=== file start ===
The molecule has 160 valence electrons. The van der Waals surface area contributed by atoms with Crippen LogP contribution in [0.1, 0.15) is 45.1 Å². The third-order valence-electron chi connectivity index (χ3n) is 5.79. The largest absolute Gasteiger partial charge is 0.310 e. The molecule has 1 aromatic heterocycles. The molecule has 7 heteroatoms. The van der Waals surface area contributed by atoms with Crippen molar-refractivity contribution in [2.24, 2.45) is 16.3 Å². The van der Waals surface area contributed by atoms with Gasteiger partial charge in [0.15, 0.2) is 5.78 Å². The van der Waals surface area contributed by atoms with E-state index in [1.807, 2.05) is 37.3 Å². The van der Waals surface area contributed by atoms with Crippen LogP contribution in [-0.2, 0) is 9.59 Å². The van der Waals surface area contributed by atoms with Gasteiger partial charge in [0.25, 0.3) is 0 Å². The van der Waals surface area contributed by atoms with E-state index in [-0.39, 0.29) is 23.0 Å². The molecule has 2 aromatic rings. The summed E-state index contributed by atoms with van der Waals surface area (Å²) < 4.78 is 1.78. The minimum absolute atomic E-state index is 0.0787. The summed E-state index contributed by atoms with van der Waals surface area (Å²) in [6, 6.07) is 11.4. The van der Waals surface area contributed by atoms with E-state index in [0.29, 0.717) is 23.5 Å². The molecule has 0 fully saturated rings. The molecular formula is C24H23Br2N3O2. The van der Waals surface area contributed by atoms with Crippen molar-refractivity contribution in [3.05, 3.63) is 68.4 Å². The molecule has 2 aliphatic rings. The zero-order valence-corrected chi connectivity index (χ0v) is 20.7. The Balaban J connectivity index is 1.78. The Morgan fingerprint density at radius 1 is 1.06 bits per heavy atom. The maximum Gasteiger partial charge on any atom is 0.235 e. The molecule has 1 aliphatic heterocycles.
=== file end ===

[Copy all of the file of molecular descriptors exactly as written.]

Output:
The molecule has 160 valence electrons. The van der Waals surface area contributed by atoms with Crippen LogP contribution in [0.1, 0.15) is 45.1 Å². The third-order valence-electron chi connectivity index (χ3n) is 5.79. The largest absolute Gasteiger partial charge is 0.310 e. The molecule has 1 aromatic heterocycles. The molecule has 7 heteroatoms. The van der Waals surface area contributed by atoms with Crippen molar-refractivity contribution in [2.24, 2.45) is 16.3 Å². The van der Waals surface area contributed by atoms with Gasteiger partial charge in [0.15, 0.2) is 5.78 Å². The van der Waals surface area contributed by atoms with E-state index in [1.807, 2.05) is 37.3 Å². The van der Waals surface area contributed by atoms with Crippen LogP contribution in [-0.2, 0) is 9.59 Å². The van der Waals surface area contributed by atoms with Gasteiger partial charge in [0.25, 0.3) is 0 Å². The van der Waals surface area contributed by atoms with E-state index in [-0.39, 0.29) is 23.0 Å². The molecule has 2 aromatic rings. The summed E-state index contributed by atoms with van der Waals surface area (Å²) < 4.78 is 1.78. The minimum absolute atomic E-state index is 0.0787. The summed E-state index contributed by atoms with van der Waals surface area (Å²) in [6, 6.07) is 11.4. The van der Waals surface area contributed by atoms with E-state index in [0.29, 0.717) is 23.5 Å². The molecule has 0 fully saturated rings. The molecular formula is C24H23Br2N3O2. The van der Waals surface area contributed by atoms with Crippen molar-refractivity contribution in [3.05, 3.63) is 68.4 Å². The molecule has 2 aliphatic rings. The zero-order valence-corrected chi connectivity index (χ0v) is 20.7. The Balaban J connectivity index is 1.78. The Morgan fingerprint density at radius 1 is 1.06 bits per heavy atom. The maximum Gasteiger partial charge on any atom is 0.235 e. The molecule has 1 aliphatic heterocycles.